The plaza was so modest that what came next was a surprise.
We had chosen to stay at Convento Las Claras, which overlooks the town’s lush central park along Río Duratón, a tributary of the Duero. Las Claras, a 400-year-old polished white stone convent, was reborn last year as a luxury hotel, and we decided to take full advantage of its amenities.
After our drive, we made the indoor spa pool the first order of business. We relished the powerful jets and also stood under a waterfall until the skin on our fingers was as wrinkled as raisins.
Up in our room, Hayley connected with her friends in L.A. in a video conference call using our laptop and the hotel’s Wi-Fi connection. She talked for an hour, and it cost us nothing. That alone was a mother’s dream.
We ate dinner at the hotel restaurant, a high-ceilinged room with medieval tapestries. It was pleasant enough but not worth a detour. Still, it was far better than the meal we had the next night at Molino de Palacios, a picture-perfect restaurant tucked under a bridge beside Peñafiel’s riverside park. We’d been assured it was the best restaurant in town, but we were sorely disappointed when we tried the salt cod, or bacalao, and discs of bread, all of it as dry as Mojave dust.
But we fell completely in love with Mannix, a restaurant in the tiny farming town of Campaspero, a 15-minute drive south of Peñafiel. You won’t find a sign directing you to Mannix. The locals who’ve made this place an institution don’t need to be told where it is. (For the rest of us, it’s on the last of three streets of white stone houses.) Winemakers we had met earlier in our trip told us that, of all of the regional restaurants roasting lamb in the traditional wood-fired adobe ovens — and it seems that every restaurant for many miles around offers this specialty — Mannix served the youngest lamb with the crispiest skin and juiciest meat.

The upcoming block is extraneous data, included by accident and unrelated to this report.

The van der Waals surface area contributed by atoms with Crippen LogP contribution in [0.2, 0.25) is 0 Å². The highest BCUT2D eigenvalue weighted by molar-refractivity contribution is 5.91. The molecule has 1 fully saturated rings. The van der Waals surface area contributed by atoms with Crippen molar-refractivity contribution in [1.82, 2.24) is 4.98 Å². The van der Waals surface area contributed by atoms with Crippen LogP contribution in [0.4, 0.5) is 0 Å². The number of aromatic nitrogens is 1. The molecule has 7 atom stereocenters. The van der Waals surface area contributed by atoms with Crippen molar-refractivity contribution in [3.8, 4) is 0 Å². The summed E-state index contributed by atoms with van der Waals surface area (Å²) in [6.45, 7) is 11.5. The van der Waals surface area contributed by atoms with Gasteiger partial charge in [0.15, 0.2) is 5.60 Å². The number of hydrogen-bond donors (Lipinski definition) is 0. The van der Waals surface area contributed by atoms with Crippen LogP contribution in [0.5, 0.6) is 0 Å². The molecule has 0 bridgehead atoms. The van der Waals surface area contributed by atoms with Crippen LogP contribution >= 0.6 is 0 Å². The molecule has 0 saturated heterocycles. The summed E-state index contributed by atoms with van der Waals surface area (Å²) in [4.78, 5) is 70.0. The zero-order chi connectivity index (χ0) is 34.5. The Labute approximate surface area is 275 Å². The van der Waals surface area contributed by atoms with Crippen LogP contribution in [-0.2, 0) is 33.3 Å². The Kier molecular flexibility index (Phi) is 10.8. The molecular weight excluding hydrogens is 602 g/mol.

As we walked up the stone steps of a modest-looking house, we were prepared for a home-cooked meal in a mom-and-pop restaurant. To our astonishment, we entered a cavernous dining room filled with enough long tables to comfortably seat 250.
The walls of the giant hall were painted the vibrant red of the region’s ubiquitous amapola wildflowers. Brass and crystal chandeliers shined their glittering light on the frenzied scene.
Our food arrived without being ordered. After a first course of lamb pâté and a second of crisp green salad, a full quarter of a young lamb was brought to our table. As I cut into the leg, the skin crunched perfectly and the juices rushed out to fill the shallow bowl. The no-name house red wine was the right counterpoint for the earthy lamb, generous dark red fruit flavors balancing the rich meat.
We lingered until the only other people in the restaurant were a table of old men playing cards and smoking cigars by the grand mahogany bar near the entrance. We stepped out into the white silence of the late afternoon, not sure we could trust that the experience had been real.
Visitors go to the eastern end of the valley for history, so we embarked on a two-hour trip the next day to Peñaranda de Duero. Again, we climbed to the top of the castle hill to catch the view from the crumbling parapets. This castle dates to the 11th century (the one at Peñafiel did too, but it had a redo about four centuries later), but the setting was both quieter and less spectacular. We spread a blanket in the shade of scrubby pine trees, set out a picnic of sausages, cheese, bread and wine, then took a nap as an artist drew a view of the tiny town.
His sketch might very well have looked the same that day as it would have 500 years ago, so seemingly unchanged is this place.
Our bad planning brought us here on a Monday when some buildings were closed, including the two primary historical attractions: the 15th century church, Excolegiata de Santa Ana, and the 16th century ducal palace, Palacio de los Zuñiga Avellaneda. Their spectacular carved stone facades with massive wooden doors face each other across Plaza de los Duques, the cobblestone town square. Thumbing through guidebooks, we realized we were outside the two most impressive relics of the region’s royal heyday. The furnishings and trappings inside were long since gone, a guidebook told us, but the intricate stone carvings and architecture had been preserved.